Rating: The Ugly – 64.2 Genre: Science Fiction Duration: 119 mins Director: Michael Anderson Stars: Michael York, Jenny Agutter, Richard Jordan
A great concept (futuristic underground world where the population is controlled through a form of mass suicide) is brought to life with some impressive production design and a real nasty performance by the late great Richard Jordan. Michael York (Logan) and Jordan (Francis) play two ‘Sandmen’ whose job it is to track down ‘runners’, those who try to escape their social obligation to kill themselves at 30. Logan and Francis are suitably arrogant given the power they have and are quite content with life until Logan himself is betrayed by the artificial intelligence that runs his underground city. All of a sudden the hunter becomes the hunted as Logan and another runner Jessica-6 must stay ahead of his former partner and the rest of the sandmen. Logan’s Run is a thrilling film and conceptually it was years ahead of contemporary science-fiction thrillers. Unfortunately, it has dated immensely since its release and together with York’s sometimes cheesy performance not even Jordan’s excellent turn can warrant this being anything more than a guilty pleasure movie.
James Cameron’s follow-up to his seminal The Terminator was made about the time the director was becoming overly preoccupied with the technology of special effects. Thus, despite the tendency for some to rate it higher than the original (yep higher!?!), it really doesn’t compare. That’s not a criticism in itself because the 1984 classic represented one of the finest pieces of film making to ever grace the genre. Judgement Day sees the machines of the future sending another terminator back to our present but this time to kill the future resistance leader himself as a young child. Like before, the resistance send another protector, this time a reprogrammed terminator (in a cynical attempt to make the now famous Arnold a good guy). Another high octane pursuit around LA develops as John Connor and his protector spring Sarah Connor from a mental institution and then set about trying to change the future themselves.
Though T2’s stunts and special effects were just about the best thing to have ever hit the screens at that time (and still look sensational even to this day), the story is weakened considerably by Cameron’s newly found soppiness (more superficial Abyss-like messages here that he continues to make us cringe with to this day) and cynical effort to cash in on a younger audience by introducing a child, removing bad language, and reducing (by far) the death count. Of course, all this changes the entire feel of the world he created in the first film which was built on taut and elegant direction, economic but gritty dialogue, and clever low budget stunts and special effects. The result is a lighter hearted, one-line infested, child-orientated blockbuster. We know the real Cameron was in there somewhere though because it still manages to be one hell of an entertaining film with some great set-pieces. Schwarzenegger is great value yet again as the more diminished (from the point of view of being threatening) cyborg. Linda Hamilton is excellent as the more hardened Sarah and Robert Patrick is suitably nasty as the new, slick, and deadlier terminator. Unfortunately, Edward Furlong is unbelievably annoying as the whiny kid through whom Cameron delivers most of the schmaltz which Terminator 2 sadly offers up in regular doses.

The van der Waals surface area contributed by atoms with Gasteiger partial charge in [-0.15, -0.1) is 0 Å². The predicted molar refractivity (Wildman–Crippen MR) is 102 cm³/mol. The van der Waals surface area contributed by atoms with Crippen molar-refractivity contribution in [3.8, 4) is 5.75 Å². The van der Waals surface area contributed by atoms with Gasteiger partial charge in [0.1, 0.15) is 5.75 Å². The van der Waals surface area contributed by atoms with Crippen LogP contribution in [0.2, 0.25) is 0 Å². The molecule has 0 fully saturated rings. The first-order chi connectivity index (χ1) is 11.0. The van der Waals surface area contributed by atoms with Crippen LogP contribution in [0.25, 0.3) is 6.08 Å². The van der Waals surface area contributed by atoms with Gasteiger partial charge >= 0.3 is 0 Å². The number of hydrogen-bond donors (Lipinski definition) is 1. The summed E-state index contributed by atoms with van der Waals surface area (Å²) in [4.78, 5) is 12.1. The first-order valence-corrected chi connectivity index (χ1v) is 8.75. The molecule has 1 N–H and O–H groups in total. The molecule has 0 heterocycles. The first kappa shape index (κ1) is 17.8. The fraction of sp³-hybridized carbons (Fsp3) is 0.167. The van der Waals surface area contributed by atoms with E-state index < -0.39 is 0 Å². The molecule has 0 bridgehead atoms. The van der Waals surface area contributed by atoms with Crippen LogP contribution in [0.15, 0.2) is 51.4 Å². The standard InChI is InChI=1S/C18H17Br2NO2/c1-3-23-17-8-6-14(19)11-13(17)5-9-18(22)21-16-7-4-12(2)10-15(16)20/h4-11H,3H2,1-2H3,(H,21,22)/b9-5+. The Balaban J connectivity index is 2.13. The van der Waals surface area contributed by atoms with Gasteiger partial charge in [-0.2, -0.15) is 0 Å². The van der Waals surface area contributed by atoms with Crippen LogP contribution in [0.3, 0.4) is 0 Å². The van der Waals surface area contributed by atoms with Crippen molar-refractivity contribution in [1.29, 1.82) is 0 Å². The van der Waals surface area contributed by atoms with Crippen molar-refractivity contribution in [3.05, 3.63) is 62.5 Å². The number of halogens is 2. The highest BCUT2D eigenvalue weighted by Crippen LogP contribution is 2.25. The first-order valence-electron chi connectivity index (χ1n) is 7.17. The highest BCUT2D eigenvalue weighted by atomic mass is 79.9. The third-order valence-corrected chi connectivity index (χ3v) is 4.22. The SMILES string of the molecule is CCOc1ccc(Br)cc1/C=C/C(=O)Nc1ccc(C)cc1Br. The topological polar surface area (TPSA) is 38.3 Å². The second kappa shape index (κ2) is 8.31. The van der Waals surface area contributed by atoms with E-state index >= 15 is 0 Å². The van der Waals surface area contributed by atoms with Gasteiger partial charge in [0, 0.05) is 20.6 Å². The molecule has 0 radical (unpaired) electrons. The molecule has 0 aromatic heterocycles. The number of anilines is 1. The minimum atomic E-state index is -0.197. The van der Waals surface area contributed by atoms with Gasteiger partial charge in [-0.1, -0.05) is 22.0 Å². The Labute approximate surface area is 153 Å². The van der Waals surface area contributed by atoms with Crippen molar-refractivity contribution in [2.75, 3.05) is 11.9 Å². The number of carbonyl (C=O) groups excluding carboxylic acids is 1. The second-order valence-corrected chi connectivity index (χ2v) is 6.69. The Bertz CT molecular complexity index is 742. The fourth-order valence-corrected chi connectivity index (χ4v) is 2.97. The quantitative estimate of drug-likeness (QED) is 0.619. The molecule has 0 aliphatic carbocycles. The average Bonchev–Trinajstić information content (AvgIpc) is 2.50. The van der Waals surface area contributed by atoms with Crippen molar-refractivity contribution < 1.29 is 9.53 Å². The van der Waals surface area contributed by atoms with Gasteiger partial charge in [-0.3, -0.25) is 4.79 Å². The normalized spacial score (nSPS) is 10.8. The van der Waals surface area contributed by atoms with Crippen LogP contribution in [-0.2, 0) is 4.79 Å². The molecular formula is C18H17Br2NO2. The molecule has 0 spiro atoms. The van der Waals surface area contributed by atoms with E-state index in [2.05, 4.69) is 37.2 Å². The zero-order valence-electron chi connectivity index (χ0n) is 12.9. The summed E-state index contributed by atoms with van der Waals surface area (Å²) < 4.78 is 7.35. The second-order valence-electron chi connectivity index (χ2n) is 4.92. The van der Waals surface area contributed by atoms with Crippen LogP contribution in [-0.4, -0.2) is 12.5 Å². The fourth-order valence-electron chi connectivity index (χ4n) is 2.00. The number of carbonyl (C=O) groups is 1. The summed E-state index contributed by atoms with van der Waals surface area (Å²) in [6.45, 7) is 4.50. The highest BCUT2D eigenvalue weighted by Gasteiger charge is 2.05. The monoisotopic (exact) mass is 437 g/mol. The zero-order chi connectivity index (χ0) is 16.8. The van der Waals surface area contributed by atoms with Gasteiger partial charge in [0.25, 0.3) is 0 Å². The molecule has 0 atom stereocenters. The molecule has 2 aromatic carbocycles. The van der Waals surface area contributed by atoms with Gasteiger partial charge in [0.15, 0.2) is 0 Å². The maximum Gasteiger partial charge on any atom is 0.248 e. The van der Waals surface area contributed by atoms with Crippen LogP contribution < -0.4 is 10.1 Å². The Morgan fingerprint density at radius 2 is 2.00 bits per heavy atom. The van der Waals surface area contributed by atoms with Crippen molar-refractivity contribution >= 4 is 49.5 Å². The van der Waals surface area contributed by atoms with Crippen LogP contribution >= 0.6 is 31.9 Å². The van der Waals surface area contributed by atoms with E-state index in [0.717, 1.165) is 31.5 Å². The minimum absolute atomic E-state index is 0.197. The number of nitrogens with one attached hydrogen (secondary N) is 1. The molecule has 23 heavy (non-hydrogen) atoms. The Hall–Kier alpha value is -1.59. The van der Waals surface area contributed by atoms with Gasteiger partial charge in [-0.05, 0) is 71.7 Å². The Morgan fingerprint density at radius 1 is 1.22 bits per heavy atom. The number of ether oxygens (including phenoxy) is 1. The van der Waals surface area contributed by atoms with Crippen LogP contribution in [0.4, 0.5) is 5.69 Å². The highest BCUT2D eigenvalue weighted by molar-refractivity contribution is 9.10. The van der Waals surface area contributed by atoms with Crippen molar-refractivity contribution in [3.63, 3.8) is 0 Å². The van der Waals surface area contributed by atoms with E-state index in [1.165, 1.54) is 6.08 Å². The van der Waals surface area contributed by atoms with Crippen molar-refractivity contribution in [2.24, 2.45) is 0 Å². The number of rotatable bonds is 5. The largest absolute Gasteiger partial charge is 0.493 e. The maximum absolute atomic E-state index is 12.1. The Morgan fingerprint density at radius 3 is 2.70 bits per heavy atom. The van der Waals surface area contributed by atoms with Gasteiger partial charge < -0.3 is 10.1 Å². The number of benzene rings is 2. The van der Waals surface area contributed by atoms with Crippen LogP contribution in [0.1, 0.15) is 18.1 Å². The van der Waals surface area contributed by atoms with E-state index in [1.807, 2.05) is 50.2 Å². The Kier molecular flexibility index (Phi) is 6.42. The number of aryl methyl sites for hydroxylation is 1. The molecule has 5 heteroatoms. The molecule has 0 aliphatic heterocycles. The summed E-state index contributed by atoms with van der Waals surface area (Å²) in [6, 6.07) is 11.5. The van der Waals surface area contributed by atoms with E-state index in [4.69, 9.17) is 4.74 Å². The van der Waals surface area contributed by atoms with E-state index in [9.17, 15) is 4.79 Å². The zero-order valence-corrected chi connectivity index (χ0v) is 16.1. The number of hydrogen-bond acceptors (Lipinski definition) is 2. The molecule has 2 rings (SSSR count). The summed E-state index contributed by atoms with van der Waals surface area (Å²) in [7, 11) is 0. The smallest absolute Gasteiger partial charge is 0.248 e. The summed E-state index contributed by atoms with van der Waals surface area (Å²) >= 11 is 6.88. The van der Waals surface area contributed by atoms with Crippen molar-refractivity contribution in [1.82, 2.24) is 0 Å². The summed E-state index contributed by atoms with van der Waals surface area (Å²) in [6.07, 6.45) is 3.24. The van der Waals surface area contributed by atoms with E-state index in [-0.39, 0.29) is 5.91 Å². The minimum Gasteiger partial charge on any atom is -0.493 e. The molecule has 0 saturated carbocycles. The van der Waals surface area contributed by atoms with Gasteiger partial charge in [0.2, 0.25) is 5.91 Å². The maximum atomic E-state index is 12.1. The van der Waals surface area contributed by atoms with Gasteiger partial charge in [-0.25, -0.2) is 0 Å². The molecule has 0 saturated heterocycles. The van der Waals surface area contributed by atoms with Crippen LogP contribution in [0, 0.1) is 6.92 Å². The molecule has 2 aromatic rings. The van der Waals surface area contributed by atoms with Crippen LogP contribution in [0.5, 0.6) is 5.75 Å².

Rating: The Ugly – 64.3 Genre: Science Fiction, Horror Duration: 98 mins Director: Boris Sagal Stars: Charlton Heston, Anthony Zerbe, Rosalind Cash
Matheson’s seminal novel “I am Legend” sees Charlton Heston playing the seemingly sole human survivor of a plague which either killed everyone else or turned them into deformed nocturnal fruit cakes. Free to roam the empty city by day, he is besieged at night time by a group of mutants organised by the mutant leader Matthias (in a deliciously over the top turn by Anthony Zerbe). First off, this film has dated drastically in terms of the mutants’ makeup. Not only are they not scary but it’s difficult to see how they’re anything but scarred, light sensitive, and pale skinned humans. In which case, Heston’s character Neville, who spends his days exterminating them, comes across as a homicidal maniac. They also refer to Neville as “him of the wheel” (in a reference of disgust to the technology that brought this plague upon them) as they wheel up a catapult to destroy him. However, despite these issues, this is still really enjoyable. Sure, it’s of its time but that seems to make it all the more atmospheric. Moreover, Heston was always great in these roles and he carries the film on his square shoulders with ease and plenty of personality. The production design is fairly impressive too in so far as the film quite realistically brings the deserted LA of the story to life. The Omega Man is not as slick as the more recent Will Smith film, it’s not as dark as the earlier Vincent Price driven adaptation The Last Man on Earth, nor is it as sinister as the book itself but it’s a decent effort all the same.